Un Petite summary of the symposium: First course

My friend the globe-trotting Rosie Perera has written a very fine summary of the symposium, sent originally to the chefs at Regent College. She has kindly allowed me to reproduce it here. For those of you attended, this will be a reminder of things said and done. For those who couldn't join us, this will become hopefully an amuse-bouche, a pleasant bite to whet your appetite for the main course: all the forthcoming audio recordings.
This is part one of her summary.
Regent Alumni Enjoy a Great Banquet at the Transforming Culture Symposium in Austin by Rosie Perera (MCS '04)

Perhaps it was the lure of seeing and hearing Eugene Peterson and Jeremy Begbie again, or the desire to support our fellow alum David Taylor (ThM '00) whose brainchild this conference was, or simply the need to get away from the unusually long winter of 2008 in Vancouver. Whatever the reason, 25 Regent alumni and current faculty/staff/students congregated in Austin, Texas, making up about 4% of the 600+ attending the Transforming Culture Symposium from April 1-3, 2008.

The conference -- aimed at pastors, church leaders, and artists, and led by David and his collaborator Larry Linenschmidt -- put forth a "vision of a relationship between the church and the arts that is theologically informed, biblically grounded, liturgically sensitive, artistically alive, and missionally shrewd."

It sought to address six key themes and questions: 1. THE GOSPEL: In what way is art a gift, a calling, and an obedience? 2. THE PASTOR: How is the pastor an artist and the artist, a pastor? 3. THE WORSHIP: How can our actions and spaces be artfully shaped? 4. THE ARTIST: What is an artist and how do we shepherd these strange creatures? 5. THE DANGERS: What are the dangers of artistic activity? 6. THE FUTURE: What is a vision of the evangelical Church in the year 2058?
Food metaphors were in plentiful supply.

We were treated to a tasty smorgasbord of talks on these questions by the six plenary speakers:
Andy Crouch (author, editorial director for The Christian Vision Project at Christianity Today), Eugene Peterson (author, pastor, Regent professor emeritus), John Witvliet (director of the Calvin Institute of Christian Worship, former Regent Summer School professor), Barbara Nicolosi (screen-writer, consultant, film critic), David Taylor (writer, arts pastor extraordinaire), and Jeremy Begbie (musician-theologian, founder of Theology Through the Arts, former Regent Summer School professor).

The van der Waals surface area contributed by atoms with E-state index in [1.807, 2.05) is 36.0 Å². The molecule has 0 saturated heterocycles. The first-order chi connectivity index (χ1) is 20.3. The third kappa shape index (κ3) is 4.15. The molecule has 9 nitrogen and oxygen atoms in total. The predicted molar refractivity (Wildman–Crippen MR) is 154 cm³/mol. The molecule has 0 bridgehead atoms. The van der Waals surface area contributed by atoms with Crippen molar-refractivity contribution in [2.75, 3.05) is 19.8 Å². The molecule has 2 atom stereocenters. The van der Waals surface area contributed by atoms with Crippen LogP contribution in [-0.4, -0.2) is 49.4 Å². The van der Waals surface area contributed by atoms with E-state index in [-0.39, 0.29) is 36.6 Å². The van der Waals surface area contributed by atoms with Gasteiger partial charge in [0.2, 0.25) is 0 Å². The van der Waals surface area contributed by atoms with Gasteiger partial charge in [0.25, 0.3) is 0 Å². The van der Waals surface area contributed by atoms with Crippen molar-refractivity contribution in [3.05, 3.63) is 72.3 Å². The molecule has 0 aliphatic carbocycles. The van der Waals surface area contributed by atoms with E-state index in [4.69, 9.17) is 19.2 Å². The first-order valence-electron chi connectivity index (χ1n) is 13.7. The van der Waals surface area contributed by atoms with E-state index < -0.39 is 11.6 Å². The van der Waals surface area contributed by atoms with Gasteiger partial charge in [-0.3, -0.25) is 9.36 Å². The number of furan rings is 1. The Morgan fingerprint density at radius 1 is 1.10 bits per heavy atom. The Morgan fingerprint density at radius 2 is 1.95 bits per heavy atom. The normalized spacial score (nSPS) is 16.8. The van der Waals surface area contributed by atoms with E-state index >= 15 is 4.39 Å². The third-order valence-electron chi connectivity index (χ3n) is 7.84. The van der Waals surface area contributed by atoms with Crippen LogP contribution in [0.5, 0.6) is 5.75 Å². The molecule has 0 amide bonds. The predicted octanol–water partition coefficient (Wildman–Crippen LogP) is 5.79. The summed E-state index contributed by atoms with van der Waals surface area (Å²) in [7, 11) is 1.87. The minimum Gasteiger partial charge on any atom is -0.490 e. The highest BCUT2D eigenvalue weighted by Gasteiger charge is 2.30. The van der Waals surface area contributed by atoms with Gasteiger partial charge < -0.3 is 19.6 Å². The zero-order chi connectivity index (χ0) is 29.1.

talked about art as those aspects of culture that cannot be reduced to utility. Art is a free response to grace; it is play. Like play, pain is also useless. They both must come together in art. Play that doesn't acknowledge pain can become escapism. Pain without play and grace can lead to sadism. Only in Christ can we make art with full awareness of the pain that exists. Andy also pointed out that art cannot be done alone; it requires community.

Eugene was quintessentially Eugene. He told us stories. Stories of three artists who had shaped his pastoral identity by teaching him the difference between a vocation and a job description. There was Willy, the painter, who made a prophetic portrait of Eugene looking gaunt and grim, as he might look in 20 years if he insisted on being a pastor; Willy said "the church will suck the soul out of you" (Eugene didn't take his advice, but kept the portrait as a cautious reminder).
There was Gerard, the architect who came and worshiped for a year with the newly forming church community in Eugene's basement, so that he could listen to who they were and what they needed in a new church building (simple, honest, beautiful).

There was Judith, the weaver, who felt "lucky" to hear the story of King David preached for the first time in her life (she had a "beginner's mind, a child mind" as the Buddhists say). She would weave Eugene tapestries of things she'd heard him say. She eventually became a Christian, but none of her artist friends could understand what she saw in it.

With many beautiful projected images, John introduced us to three spiritually nourishing and culturally crucial constraints on art for use in public worship assemblies. 1. It must be corporate, resisting isolation and elitism. 2. It must help people pray, resisting both sentimentality and the temptation to make the art an end in itself. 3. It must aid in perceiving the glory and beauty of the triune God, resisting idolatry.

Barbara, the only Catholic on the panel, and by all accounts the "spiciest" (she had us in stitches with her hilarious and sometimes irreverent quips), spoke first of some of the functions of beauty: its wholeness brings rest, its harmony brings joy, and its radiance brings fulfillment. The beautiful makes us feel small and humble.

We have a responsibility as the church to provide art so that people can get in touch with their creatureliness and be okay with it. Barbara told us how to recognize real artists: their artistic talent shows up early; their work has emotional power; they connect personally to the audience/viewers; their work has a freshness, a prophetic voice; and they are obsessed with details of form. She countered the common misperceptions that artists are crazy or lazy.
Finally, she outlined the "crosses" artists have to bear: loneliness, rejection, instability, entrepreneurism, having to collaborate with people, and the burden of success.


duskangel said…
"...its wholeness brings rest, its harmony brings joy, and its radiance brings fulfillment. The beautiful makes us feel small and humble. We have a responsibility as the church to provide art so that people can get in touch with their creatureliness and be okay with it."

I loved this part of your blog! Thankyou for all that you are doing. Will you come view my art and tell me what you think? It's in a slideshow on my page. I hope it loads. :-)

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